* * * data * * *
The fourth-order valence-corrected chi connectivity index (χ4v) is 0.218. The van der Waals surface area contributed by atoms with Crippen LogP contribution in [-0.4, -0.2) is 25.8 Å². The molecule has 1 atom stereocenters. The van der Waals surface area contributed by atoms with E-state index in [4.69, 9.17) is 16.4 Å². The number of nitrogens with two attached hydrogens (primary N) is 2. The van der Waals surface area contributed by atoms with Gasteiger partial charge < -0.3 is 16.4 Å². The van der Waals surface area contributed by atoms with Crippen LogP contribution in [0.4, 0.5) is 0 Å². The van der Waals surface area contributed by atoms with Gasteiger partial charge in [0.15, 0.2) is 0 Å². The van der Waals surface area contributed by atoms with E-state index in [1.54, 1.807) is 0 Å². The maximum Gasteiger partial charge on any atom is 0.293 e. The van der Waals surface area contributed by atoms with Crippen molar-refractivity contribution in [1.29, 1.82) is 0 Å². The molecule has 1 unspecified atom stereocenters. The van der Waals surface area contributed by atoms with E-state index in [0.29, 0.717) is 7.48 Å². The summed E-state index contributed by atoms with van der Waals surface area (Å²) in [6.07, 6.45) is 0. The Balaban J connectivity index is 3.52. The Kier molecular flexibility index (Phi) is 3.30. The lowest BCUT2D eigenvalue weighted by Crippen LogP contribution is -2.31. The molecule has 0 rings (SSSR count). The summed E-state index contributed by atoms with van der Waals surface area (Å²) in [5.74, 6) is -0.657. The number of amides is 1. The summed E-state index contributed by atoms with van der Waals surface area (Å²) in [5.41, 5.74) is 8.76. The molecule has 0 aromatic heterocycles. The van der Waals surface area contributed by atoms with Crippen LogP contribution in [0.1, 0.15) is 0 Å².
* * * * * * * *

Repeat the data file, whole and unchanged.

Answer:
The fourth-order valence-corrected chi connectivity index (χ4v) is 0.218. The van der Waals surface area contributed by atoms with Crippen LogP contribution in [-0.4, -0.2) is 25.8 Å². The molecule has 1 atom stereocenters. The van der Waals surface area contributed by atoms with E-state index in [4.69, 9.17) is 16.4 Å². The number of nitrogens with two attached hydrogens (primary N) is 2. The van der Waals surface area contributed by atoms with Gasteiger partial charge < -0.3 is 16.4 Å². The van der Waals surface area contributed by atoms with Crippen LogP contribution in [0.4, 0.5) is 0 Å². The van der Waals surface area contributed by atoms with Gasteiger partial charge in [0.15, 0.2) is 0 Å². The van der Waals surface area contributed by atoms with E-state index in [1.54, 1.807) is 0 Å². The maximum Gasteiger partial charge on any atom is 0.293 e. The van der Waals surface area contributed by atoms with Crippen molar-refractivity contribution in [1.29, 1.82) is 0 Å². The molecule has 1 unspecified atom stereocenters. The van der Waals surface area contributed by atoms with E-state index in [0.29, 0.717) is 7.48 Å². The summed E-state index contributed by atoms with van der Waals surface area (Å²) in [6.07, 6.45) is 0. The Balaban J connectivity index is 3.52. The Kier molecular flexibility index (Phi) is 3.30. The lowest BCUT2D eigenvalue weighted by Crippen LogP contribution is -2.31. The molecule has 0 rings (SSSR count). The summed E-state index contributed by atoms with van der Waals surface area (Å²) in [5.74, 6) is -0.657. The number of amides is 1. The summed E-state index contributed by atoms with van der Waals surface area (Å²) in [5.41, 5.74) is 8.76. The molecule has 0 aromatic heterocycles. The van der Waals surface area contributed by atoms with Crippen LogP contribution in [0.1, 0.15) is 0 Å².